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Jet Engines (without The Fan)  
User currently offlineSudden From Sweden, joined Jul 2001, 4130 posts, RR: 6
Posted (7 years 5 months 2 weeks 3 days 23 hours ago) and read 2867 times:

As a jet engine is basically 2 engines in 1, my question is if you would be able to rotate, or cruise, with only the jet engine?

I know they work in harmony sort of, but still, would the Jet produce enough thrust to lift. or cruise, a modern airliner?

Can imagine that the fuleburn would be enormous if it was to work, but lets just leave that out for now.

Thanks.

Aim for the sky!
Sudden


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8 replies: All unread, jump to last
 
User currently offlineMrocktor From United States of America, joined Jan 2005, 1668 posts, RR: 50
Reply 1, posted (7 years 5 months 2 weeks 3 days 23 hours ago) and read 2864 times:

Not sure what you mean about two engines in one. If you are talking about the fact that modern turbofans have two rotating groups with concentric axles, then yes. Early jet engines had only one rotating group exactly as you describe.

User currently offlineChksix From Sweden, joined Sep 2005, 345 posts, RR: 4
Reply 2, posted (7 years 5 months 2 weeks 3 days 23 hours ago) and read 2861 times:

The old low bypass engines (737-100, DC-9) were "pushing" through the power of the jet thrust only.

I think that at least 80% of the power comes from the fan on the modern engines, so removing the fan would make the engine very weak.

[Edited 2007-02-14 15:35:23]

[Edited 2007-02-14 15:35:47]


The conveyor belt plane will fly
User currently offlineAirfoilsguy From , joined Dec 1969, posts, RR:
Reply 3, posted (7 years 5 months 2 weeks 3 days 17 hours ago) and read 2774 times:

If you take the blades off of a turboprop you would get a similar scenario. Even at max thrust I don't think you would get far.

User currently offlineKELPkid From United States of America, joined Nov 2005, 6346 posts, RR: 3
Reply 4, posted (7 years 5 months 2 weeks 3 days 17 hours ago) and read 2770 times:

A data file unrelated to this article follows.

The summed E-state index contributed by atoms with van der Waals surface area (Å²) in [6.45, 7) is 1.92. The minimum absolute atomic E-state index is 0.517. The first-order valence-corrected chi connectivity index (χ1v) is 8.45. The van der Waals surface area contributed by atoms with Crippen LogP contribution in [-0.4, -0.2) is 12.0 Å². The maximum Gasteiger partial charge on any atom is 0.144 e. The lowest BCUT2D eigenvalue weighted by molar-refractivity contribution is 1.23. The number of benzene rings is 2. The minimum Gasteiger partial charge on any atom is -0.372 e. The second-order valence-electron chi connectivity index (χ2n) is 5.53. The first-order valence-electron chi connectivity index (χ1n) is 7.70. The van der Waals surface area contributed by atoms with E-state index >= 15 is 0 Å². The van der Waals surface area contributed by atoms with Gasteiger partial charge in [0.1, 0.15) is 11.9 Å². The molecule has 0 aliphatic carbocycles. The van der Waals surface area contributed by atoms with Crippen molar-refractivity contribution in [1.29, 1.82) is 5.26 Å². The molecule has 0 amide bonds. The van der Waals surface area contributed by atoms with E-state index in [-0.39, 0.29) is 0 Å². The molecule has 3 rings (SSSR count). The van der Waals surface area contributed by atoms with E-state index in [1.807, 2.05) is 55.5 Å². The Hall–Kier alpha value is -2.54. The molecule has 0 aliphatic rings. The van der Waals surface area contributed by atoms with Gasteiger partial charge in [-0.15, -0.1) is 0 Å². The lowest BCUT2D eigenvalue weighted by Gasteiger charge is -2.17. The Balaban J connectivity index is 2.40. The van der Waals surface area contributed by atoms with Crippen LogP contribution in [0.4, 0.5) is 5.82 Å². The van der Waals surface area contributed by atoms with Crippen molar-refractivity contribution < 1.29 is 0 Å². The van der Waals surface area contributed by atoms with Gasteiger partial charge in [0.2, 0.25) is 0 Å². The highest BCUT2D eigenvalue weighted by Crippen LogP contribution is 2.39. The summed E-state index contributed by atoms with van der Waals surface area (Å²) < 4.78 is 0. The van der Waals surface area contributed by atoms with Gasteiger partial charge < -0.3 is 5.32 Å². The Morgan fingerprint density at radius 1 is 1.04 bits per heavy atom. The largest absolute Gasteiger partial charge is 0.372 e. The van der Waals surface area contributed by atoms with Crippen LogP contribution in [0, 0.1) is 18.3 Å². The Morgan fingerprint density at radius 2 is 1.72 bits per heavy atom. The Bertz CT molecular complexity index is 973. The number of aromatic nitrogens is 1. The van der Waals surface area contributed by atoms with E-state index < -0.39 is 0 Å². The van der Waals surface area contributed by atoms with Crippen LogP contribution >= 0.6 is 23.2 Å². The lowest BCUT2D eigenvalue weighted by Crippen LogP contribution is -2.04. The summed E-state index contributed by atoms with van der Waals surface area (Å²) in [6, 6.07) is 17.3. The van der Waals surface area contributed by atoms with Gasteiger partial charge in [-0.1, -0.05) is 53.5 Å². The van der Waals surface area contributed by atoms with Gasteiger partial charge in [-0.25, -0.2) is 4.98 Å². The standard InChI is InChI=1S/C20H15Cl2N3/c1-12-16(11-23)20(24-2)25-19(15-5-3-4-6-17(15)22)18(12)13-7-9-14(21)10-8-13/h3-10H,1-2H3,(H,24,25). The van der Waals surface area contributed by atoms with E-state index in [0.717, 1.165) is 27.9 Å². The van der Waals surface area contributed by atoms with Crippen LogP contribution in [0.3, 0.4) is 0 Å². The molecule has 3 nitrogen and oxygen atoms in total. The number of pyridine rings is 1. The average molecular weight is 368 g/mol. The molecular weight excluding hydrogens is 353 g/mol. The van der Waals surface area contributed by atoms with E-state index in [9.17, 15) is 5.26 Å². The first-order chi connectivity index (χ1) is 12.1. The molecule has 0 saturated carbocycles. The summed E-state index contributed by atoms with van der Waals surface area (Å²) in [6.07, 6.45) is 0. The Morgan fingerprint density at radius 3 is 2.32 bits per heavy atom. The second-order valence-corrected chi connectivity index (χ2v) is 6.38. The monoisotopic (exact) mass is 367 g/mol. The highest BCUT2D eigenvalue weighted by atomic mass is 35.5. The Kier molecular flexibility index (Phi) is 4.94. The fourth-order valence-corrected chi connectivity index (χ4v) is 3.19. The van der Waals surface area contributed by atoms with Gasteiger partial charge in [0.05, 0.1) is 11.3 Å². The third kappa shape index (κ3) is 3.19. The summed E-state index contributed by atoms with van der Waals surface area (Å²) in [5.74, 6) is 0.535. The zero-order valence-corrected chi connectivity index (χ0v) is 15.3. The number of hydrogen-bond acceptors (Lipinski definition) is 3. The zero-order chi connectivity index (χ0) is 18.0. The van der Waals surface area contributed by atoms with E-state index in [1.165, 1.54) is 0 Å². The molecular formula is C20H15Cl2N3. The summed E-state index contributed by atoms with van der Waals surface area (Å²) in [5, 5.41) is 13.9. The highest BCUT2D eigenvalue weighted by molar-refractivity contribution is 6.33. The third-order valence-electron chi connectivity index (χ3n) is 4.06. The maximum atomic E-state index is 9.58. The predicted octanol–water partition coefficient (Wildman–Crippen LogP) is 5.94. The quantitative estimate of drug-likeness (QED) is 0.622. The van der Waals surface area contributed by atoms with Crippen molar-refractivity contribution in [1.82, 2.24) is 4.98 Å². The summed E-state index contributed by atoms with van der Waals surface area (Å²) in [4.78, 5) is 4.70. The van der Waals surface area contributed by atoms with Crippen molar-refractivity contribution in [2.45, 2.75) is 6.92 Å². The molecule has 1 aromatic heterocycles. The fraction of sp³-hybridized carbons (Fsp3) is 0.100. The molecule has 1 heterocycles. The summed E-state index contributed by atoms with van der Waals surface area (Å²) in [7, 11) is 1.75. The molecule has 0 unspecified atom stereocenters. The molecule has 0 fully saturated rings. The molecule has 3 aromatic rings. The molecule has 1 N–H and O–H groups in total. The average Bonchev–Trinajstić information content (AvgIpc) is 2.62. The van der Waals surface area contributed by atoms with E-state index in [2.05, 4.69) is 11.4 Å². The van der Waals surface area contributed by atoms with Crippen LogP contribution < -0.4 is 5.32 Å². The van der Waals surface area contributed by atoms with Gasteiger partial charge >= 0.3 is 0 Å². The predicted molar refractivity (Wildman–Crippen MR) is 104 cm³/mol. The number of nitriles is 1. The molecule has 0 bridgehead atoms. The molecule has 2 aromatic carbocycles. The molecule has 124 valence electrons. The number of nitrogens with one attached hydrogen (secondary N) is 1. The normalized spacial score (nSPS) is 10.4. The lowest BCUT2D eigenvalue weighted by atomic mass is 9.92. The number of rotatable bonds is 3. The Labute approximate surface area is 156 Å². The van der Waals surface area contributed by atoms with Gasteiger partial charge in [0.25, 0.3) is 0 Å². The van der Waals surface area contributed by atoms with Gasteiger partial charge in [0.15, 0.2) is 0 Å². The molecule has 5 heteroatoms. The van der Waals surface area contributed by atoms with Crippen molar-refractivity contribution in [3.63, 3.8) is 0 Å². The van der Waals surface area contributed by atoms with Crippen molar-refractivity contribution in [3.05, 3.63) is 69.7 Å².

Quoting Airfoilsguy (Reply 3):
If you take the blades off of a turboprop you would get a similar scenario. Even at max thrust I don't think you would get far.

I was talking to a Cessna Caravan salesman at an airshow once. They had brought a Caravan on floats to the show, and I was talking to him about it (of course, I'd never in my wildest dreams be able to afford one  Wink ), and he mentioned that many floatplane pilots have a little difficulty transitioning to the floatplane version of the Caravan because with the throttle at idle, the engine still produces enough thrust to keep the Caravan in motion on the water...not sure if it's the idle thrust that the prop produces or the thrust coming out the PT6's exhaust...



Celebrating the birth of KELPkidJR on August 5, 2009 :-)
User currently offlineHangarRat From United States of America, joined Jul 2005, 633 posts, RR: 0
Reply 5, posted (7 years 5 months 2 weeks 3 days 17 hours ago) and read 2760 times:

Quoting KELPkid (Reply 4):
not sure if it's the idle thrust that the prop produces or the thrust coming out the PT6's exhaust...

I remember reading when the floatplane version of the Caravan was introduced that the tailpipe puts out about 40 pounds of thrust.



Spell check is a false dog
User currently offlineSpeedracer1407 From United States of America, joined Dec 2004, 333 posts, RR: 0
Reply 6, posted (7 years 5 months 2 weeks 3 days 9 hours ago) and read 2670 times:

Quoting Chksix (Reply 2):
The old low bypass engines (737-100, DC-9) were "pushing" through the power of the jet thrust only.

The JT8-D on those planes were, as you say, low bypass engines, and had a bypass ratio of something around 1:1 give or take. Any turbo fan, including low bypass ones like the JT8-D, produce some of the thrust via the fan. Only turbojets rely on jet thrust only.



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User currently offlineGemuser From Australia, joined Nov 2003, 5621 posts, RR: 6
Reply 7, posted (7 years 5 months 1 week 4 days 8 hours ago) and read 2439 times:

I think what you are describing is a "turbo jet" in which ALL of the air which passed thru the engine entered the combustion camber, was burnt with fuel, then expelled out the exhaust. These were used on all the early airliners such as the Commet, B707-120 series and DC8s (early series). They were total fuel hoggs. They were replaced by the low by pass engines referred to in reply 6, where only some of the air entered the combustion chamber and the rest by passed it and went directly to the jet. Hence turbo jet, fan jet, low by pass ratio and high by pass ratio engines.

As a point of intrest the recently restored QF B707-138 VH-XBA was built with turbo jet engines, which were later replaced with early low bypass fan jet engines. When that was done it became a B707-138B.

Gemuser



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User currently offlineScooter01 From Norway, joined Nov 2006, 1199 posts, RR: 8
Reply 8, posted (7 years 5 months 1 week 4 days 5 hours ago) and read 2419 times:
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Quoting HangarRat (Reply 5):
I remember reading when the floatplane version of the Caravan was introduced that the tailpipe puts out about 40 pounds of thrust.

The RR Dart engines on the F.27 (depending on type) gave additional 350-500 lbst. from the exhaust at take-off power.

As a curiosity I can also mention that on the first two Bell 204 helicopters that came to Norway had the exhaust pointing sideways. I remember how the pilots were bragging about how much faster they had become after they were modified to having the tailpipe pointing straight back.

Scooter



"We all have a girl and her name is nostalgia" - Hemingway
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